Guy could have both been a Neo-Nazi and a practitioner of basic gun safety.
posted by save alive nothing that breatheth at 4:32 PM on November 7, 2013 [1 favorite]


Guy could have been both a Neo-Nazi and a practitioner of basic gun safety.

Indeed. The article mentions that Jeff did not even let Joseph point toy guns at people, let alone real ones. That's pretty much rule number one, right there.
posted by louche mustachio at 4:45 PM on November 7, 2013 [3 favorites]


Indeed. The article mentions that Jeff did not even let Joseph point toy guns at people, let alone real ones. That's pretty much rule number one, right there.

Except he seemingly left a loaded gun in a location accessible to a child. I'm pretty sure that's on the NRA's list of 'things responsible gun owners don't do, so therefore we don't need gun control'.
posted by hoyland at 5:19 PM on November 7, 2013 [2 favorites]


When I was a kid, guns were unlocked but not loaded, and the advice was always, "Never point a gun at anything you don't intend to kill." With the idea that that certainly wouldn't be a person. If you're not so careful, ambiguous advice can cause trouble.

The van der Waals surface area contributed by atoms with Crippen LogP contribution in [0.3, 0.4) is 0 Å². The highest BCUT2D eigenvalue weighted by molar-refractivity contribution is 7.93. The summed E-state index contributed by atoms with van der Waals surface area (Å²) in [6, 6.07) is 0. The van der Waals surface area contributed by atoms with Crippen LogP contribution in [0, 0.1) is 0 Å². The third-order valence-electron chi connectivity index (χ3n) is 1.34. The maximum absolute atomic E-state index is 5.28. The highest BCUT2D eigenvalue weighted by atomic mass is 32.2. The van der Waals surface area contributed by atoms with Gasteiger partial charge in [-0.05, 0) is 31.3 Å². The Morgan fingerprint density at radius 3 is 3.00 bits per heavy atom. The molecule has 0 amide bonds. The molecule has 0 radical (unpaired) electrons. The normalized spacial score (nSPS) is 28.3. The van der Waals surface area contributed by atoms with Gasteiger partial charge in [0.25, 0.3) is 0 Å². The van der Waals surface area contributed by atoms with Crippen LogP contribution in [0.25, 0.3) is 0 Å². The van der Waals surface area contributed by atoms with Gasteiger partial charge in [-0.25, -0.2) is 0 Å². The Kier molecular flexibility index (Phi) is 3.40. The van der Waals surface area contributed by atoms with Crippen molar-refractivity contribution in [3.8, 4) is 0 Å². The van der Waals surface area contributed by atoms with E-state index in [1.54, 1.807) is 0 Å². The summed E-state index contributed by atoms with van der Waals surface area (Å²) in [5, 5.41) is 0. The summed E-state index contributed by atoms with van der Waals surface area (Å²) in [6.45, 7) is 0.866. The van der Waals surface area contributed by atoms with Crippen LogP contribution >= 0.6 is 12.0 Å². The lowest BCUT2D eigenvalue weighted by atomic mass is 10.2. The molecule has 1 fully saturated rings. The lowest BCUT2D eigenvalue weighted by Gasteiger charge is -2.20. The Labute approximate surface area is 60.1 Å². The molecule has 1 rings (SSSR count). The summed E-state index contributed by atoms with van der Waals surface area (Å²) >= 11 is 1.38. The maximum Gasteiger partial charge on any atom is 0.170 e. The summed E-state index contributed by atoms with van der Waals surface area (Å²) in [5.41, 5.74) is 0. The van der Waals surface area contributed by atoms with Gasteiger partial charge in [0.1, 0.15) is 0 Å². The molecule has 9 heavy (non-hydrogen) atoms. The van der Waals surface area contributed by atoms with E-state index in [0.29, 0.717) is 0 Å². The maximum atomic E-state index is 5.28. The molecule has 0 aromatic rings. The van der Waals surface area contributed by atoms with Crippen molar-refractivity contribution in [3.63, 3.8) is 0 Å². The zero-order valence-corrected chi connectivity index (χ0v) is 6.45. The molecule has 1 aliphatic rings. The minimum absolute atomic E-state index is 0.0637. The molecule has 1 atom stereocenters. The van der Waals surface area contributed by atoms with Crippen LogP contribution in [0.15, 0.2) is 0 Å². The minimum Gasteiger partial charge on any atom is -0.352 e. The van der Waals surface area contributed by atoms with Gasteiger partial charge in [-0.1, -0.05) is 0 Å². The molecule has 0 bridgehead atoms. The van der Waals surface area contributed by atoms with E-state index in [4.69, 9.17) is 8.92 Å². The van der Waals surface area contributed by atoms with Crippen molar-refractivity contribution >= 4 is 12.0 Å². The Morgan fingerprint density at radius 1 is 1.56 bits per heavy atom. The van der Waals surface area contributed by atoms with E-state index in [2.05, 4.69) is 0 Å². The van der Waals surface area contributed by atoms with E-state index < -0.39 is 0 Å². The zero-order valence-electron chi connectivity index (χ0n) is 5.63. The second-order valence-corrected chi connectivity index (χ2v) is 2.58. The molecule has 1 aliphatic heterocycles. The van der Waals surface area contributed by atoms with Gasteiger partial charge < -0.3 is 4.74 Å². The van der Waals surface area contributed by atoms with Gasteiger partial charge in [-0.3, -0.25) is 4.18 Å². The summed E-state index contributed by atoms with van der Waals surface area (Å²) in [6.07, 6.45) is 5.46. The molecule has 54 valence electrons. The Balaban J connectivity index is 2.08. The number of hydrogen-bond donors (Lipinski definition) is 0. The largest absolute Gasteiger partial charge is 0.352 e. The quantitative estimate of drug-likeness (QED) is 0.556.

posted by LucretiusJones at 6:19 PM on November 7, 2013


Can someone explain to me the part about "yay a wonderful group home he could maybe be eligible for"/"oh wait he's going to this other place that maybe was discussed as bad earlier"? I'm sorry for being such an idiot but I literally don't understand if what happened at the end was good/constructive for him or not.

So horribly sad, reminds me of acquaintances and family of mine who have ended up in jail because they had some pretty serious developmental issues early on that were only met with mistreatment and abuse while they were children. It's so hard to know what could be.
posted by stoneandstar at 10:11 PM on November 7, 2013


"Can someone explain to me the part about "yay a wonderful group home he could maybe be eligible for"/"oh wait he's going to this other place that maybe was discussed as bad earlier"? I'm sorry for being such an idiot but I literally don't understand if what happened at the end was good/constructive for him or not."

The way I read it, it was arranged that he could spend his sentence in the group home they negotiated for him at the end of the trial. His sentence is officially 40 years, but because he wasn't tried as an adult, he can't serve that and what he will serve will be at this group home, at least to start.
posted by klangklangston at 10:47 PM on November 7, 2013